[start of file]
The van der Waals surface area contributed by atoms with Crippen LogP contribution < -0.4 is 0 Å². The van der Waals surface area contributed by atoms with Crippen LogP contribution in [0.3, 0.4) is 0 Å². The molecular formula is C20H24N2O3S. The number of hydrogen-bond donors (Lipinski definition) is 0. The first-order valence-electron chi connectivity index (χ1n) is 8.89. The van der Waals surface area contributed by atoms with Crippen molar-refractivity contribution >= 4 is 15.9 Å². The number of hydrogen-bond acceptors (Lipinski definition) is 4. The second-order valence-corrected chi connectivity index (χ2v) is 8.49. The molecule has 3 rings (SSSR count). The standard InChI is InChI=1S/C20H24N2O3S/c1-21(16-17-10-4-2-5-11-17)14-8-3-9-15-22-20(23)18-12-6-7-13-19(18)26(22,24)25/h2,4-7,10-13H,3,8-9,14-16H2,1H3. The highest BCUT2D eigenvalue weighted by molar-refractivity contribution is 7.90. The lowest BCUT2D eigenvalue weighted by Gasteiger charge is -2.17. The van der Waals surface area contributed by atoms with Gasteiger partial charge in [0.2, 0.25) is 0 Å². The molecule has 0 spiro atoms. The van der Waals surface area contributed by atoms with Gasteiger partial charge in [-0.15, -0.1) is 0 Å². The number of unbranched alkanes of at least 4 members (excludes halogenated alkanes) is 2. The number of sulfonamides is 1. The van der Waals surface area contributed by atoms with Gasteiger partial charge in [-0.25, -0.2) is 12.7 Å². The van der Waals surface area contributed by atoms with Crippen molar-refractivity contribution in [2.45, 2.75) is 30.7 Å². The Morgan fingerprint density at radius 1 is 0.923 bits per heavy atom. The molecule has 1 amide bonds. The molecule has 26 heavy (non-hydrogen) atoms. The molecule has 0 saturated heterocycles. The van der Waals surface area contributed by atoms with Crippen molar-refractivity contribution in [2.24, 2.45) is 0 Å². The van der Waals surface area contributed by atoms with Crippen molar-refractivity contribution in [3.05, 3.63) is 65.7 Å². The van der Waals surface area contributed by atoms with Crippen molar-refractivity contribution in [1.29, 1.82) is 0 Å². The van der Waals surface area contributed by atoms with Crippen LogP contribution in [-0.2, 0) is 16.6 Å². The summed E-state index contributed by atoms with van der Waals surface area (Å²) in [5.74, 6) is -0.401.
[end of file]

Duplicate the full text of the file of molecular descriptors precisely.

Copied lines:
The van der Waals surface area contributed by atoms with Crippen LogP contribution < -0.4 is 0 Å². The van der Waals surface area contributed by atoms with Crippen LogP contribution in [0.3, 0.4) is 0 Å². The molecular formula is C20H24N2O3S. The number of hydrogen-bond donors (Lipinski definition) is 0. The first-order valence-electron chi connectivity index (χ1n) is 8.89. The van der Waals surface area contributed by atoms with Crippen molar-refractivity contribution >= 4 is 15.9 Å². The number of hydrogen-bond acceptors (Lipinski definition) is 4. The second-order valence-corrected chi connectivity index (χ2v) is 8.49. The molecule has 3 rings (SSSR count). The standard InChI is InChI=1S/C20H24N2O3S/c1-21(16-17-10-4-2-5-11-17)14-8-3-9-15-22-20(23)18-12-6-7-13-19(18)26(22,24)25/h2,4-7,10-13H,3,8-9,14-16H2,1H3. The highest BCUT2D eigenvalue weighted by molar-refractivity contribution is 7.90. The lowest BCUT2D eigenvalue weighted by Gasteiger charge is -2.17. The van der Waals surface area contributed by atoms with Gasteiger partial charge in [0.2, 0.25) is 0 Å². The molecule has 0 spiro atoms. The van der Waals surface area contributed by atoms with Gasteiger partial charge in [-0.15, -0.1) is 0 Å². The number of unbranched alkanes of at least 4 members (excludes halogenated alkanes) is 2. The number of sulfonamides is 1. The van der Waals surface area contributed by atoms with Gasteiger partial charge in [-0.25, -0.2) is 12.7 Å². The van der Waals surface area contributed by atoms with Crippen molar-refractivity contribution in [2.45, 2.75) is 30.7 Å². The Morgan fingerprint density at radius 1 is 0.923 bits per heavy atom. The molecule has 1 amide bonds. The molecule has 26 heavy (non-hydrogen) atoms. The molecule has 0 saturated heterocycles. The van der Waals surface area contributed by atoms with Crippen molar-refractivity contribution in [2.24, 2.45) is 0 Å². The van der Waals surface area contributed by atoms with Crippen molar-refractivity contribution in [3.05, 3.63) is 65.7 Å². The van der Waals surface area contributed by atoms with Crippen molar-refractivity contribution in [1.29, 1.82) is 0 Å². The van der Waals surface area contributed by atoms with Crippen LogP contribution in [-0.2, 0) is 16.6 Å². The summed E-state index contributed by atoms with van der Waals surface area (Å²) in [5.74, 6) is -0.401.